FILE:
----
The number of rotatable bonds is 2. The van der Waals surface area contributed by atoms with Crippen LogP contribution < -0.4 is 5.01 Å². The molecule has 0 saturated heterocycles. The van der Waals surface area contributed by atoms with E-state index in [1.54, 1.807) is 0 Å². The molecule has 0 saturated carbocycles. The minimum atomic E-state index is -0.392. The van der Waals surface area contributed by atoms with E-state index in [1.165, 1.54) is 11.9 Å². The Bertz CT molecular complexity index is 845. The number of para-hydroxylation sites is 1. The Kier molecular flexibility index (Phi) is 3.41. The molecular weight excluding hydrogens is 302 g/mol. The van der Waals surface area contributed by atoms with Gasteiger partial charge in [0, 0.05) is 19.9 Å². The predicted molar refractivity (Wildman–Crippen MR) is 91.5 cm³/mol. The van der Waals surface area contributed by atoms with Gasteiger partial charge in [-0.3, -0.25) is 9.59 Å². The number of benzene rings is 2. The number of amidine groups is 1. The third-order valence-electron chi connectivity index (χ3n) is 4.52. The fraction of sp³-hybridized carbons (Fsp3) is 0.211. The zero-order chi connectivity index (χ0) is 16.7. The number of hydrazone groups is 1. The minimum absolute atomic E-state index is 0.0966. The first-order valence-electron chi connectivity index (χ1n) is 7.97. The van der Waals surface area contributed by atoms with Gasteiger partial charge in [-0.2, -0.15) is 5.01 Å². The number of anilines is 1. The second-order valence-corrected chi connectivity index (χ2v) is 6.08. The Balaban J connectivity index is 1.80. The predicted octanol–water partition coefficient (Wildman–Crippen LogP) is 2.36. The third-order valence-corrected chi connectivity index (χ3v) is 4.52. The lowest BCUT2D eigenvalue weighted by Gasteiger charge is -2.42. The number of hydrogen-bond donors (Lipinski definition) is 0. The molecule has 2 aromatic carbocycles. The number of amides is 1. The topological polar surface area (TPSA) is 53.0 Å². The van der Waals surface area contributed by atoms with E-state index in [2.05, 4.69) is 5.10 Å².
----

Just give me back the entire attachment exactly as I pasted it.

The number of rotatable bonds is 2. The van der Waals surface area contributed by atoms with Crippen LogP contribution < -0.4 is 5.01 Å². The molecule has 0 saturated heterocycles. The van der Waals surface area contributed by atoms with E-state index in [1.54, 1.807) is 0 Å². The molecule has 0 saturated carbocycles. The minimum atomic E-state index is -0.392. The van der Waals surface area contributed by atoms with E-state index in [1.165, 1.54) is 11.9 Å². The Bertz CT molecular complexity index is 845. The number of para-hydroxylation sites is 1. The Kier molecular flexibility index (Phi) is 3.41. The molecular weight excluding hydrogens is 302 g/mol. The van der Waals surface area contributed by atoms with Gasteiger partial charge in [0, 0.05) is 19.9 Å². The predicted molar refractivity (Wildman–Crippen MR) is 91.5 cm³/mol. The van der Waals surface area contributed by atoms with Gasteiger partial charge in [-0.3, -0.25) is 9.59 Å². The number of benzene rings is 2. The number of amidine groups is 1. The third-order valence-electron chi connectivity index (χ3n) is 4.52. The fraction of sp³-hybridized carbons (Fsp3) is 0.211. The zero-order chi connectivity index (χ0) is 16.7. The number of hydrazone groups is 1. The minimum absolute atomic E-state index is 0.0966. The first-order valence-electron chi connectivity index (χ1n) is 7.97. The van der Waals surface area contributed by atoms with Gasteiger partial charge in [-0.2, -0.15) is 5.01 Å². The number of anilines is 1. The second-order valence-corrected chi connectivity index (χ2v) is 6.08. The Balaban J connectivity index is 1.80. The predicted octanol–water partition coefficient (Wildman–Crippen LogP) is 2.36. The third-order valence-corrected chi connectivity index (χ3v) is 4.52. The lowest BCUT2D eigenvalue weighted by Gasteiger charge is -2.42. The number of hydrogen-bond donors (Lipinski definition) is 0. The molecule has 2 aromatic carbocycles. The number of amides is 1. The topological polar surface area (TPSA) is 53.0 Å². The van der Waals surface area contributed by atoms with E-state index in [2.05, 4.69) is 5.10 Å².